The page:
Entertainment

Why this is a golden age of entertainment?

Written by corres2

We all have grown up on stories, some told by our grandparents, some we read in books, heard in songs and watched in plays. We have a rich storytelling heritage that spans many languages and regions. Every state in India offers distinct storytelling opportunities embedded in our culture. This diversity of stories exists with respect to both the means of entertainment and the content created by the people living here.

India’s love for storytelling is reflected in the glorious history of filmmaking which itself is more than a century old. The advent of cinema, television and then entertainment streaming services have given impetus to this timeless art to be taken to the world stage. We are in a golden age of entertainment that allows stories that represent our rich culture and heritage to be brought to consumers either as a two-hour film, an eight-episode series or even as a non-fictional documentary. This has resulted in an increase in opportunities for writers, filmmakers, creative professionals from all across the nation and also led to a variety of content across genres, moods, characters etc.

The media and entertainment sector is a significant job creator and there is a rising demand for creative talent. The heavy investment of streaming services in a multitude of stories from across the nation has accelerated this demand by creating more opportunities for new creative roles as more content is being produced than ever before. The concept of showrunner, for example, has been a notable one in recent times. You can liken the showrunner to the CEO of a startup because a showrunner shoulders the creative and management responsibilities of a series production while orchestrating the engagement between stakeholders such as the production house and cast and crew.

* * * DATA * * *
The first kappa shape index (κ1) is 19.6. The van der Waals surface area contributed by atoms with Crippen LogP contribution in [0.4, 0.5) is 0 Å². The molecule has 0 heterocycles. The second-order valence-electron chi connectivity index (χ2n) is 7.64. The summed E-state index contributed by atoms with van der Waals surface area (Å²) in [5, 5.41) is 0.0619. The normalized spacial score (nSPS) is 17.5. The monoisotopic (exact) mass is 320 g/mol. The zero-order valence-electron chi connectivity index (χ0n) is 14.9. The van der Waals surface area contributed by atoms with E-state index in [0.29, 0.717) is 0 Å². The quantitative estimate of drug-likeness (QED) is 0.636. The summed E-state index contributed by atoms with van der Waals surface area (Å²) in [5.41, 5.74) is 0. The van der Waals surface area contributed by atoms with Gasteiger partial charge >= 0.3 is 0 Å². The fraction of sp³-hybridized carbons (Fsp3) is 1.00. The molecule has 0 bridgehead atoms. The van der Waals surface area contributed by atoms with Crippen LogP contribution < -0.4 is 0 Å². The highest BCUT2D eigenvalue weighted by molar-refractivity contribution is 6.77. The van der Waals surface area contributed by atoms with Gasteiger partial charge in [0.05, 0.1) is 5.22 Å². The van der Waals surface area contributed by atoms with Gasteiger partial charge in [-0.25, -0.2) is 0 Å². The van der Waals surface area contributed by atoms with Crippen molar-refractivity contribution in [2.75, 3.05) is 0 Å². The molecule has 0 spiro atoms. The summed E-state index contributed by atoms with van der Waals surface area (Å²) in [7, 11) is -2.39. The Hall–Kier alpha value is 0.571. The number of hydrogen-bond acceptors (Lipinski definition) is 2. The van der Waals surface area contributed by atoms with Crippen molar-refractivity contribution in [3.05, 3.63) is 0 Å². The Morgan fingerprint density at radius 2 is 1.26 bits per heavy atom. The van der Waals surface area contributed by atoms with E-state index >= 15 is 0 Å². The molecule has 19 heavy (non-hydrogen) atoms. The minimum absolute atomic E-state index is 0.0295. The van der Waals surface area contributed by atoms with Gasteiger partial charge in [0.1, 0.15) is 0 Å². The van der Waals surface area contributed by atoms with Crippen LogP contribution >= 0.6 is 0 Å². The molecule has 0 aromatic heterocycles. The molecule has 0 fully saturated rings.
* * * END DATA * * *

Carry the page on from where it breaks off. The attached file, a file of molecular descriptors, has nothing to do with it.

All this while ensuring that the timelines for delivery are being met without compromising the creative vision. Similar to showrunners, there are intriguing new creative processes like the ‘Writers Room’ which helps writers band together, brainstorm on ideas and create a narrative arc of complex layered characters that audiences love. These innovations are the latest in India’s fabled entertainment industry evolution that produces stories, across formats and mediums, consumed in India and around the world.

India’s streaming services industry is one of the fastest-growing in the world. According to a PwC 2020 report, it is believed that by 2024, India’s streaming services industry will become one of the top six worldwide. This growth is fueling significant investment in content, talent and creative professionals resulting in the best stories being produced in India, making it truly a golden age of entertainment.

Streaming services have been a boon for consumers and creators alike. For one, an Indian living anywhere in the country can watch the same film, at the same time on a device of their choice, often on a personal, hand-held device, and in the comfort of their home. Additionally, content creators, many who are the first time writers and directors are able to tell new stories, from small towns and villages, and streaming services help find audiences who love the story—be it a grandmother in Lucknow or a working professional in Nagpur. This has also opened up lots of opportunities and inspired more women storytellers to come forward and more storytellers to tell more women-centric stories. Today, every medium is thriving and streaming services have given a boost to the Indian entertainment industry helping strengthen India’s position as one of the world’s premier centres of entertainment.

We will see more and more writers, producers and directors creating stories about our incredible nation and its rich diversity with characters that are mainstream, layered and entertaining. These stories, free from the constraints of time, form and budget, have the power to reach audiences across the world who want to be entertained. By focusing on creative excellence and artistic expression creators can strive to tell the finest stories. That’s because whatever the genre or story if it’s well made the internet helps you find an audience around the world. We need more Indian stories to compete on the global stage with the finest global films and series from around the world.

—The author, Srishti Arya is Director, International Original Film, Netflix. Views are personal




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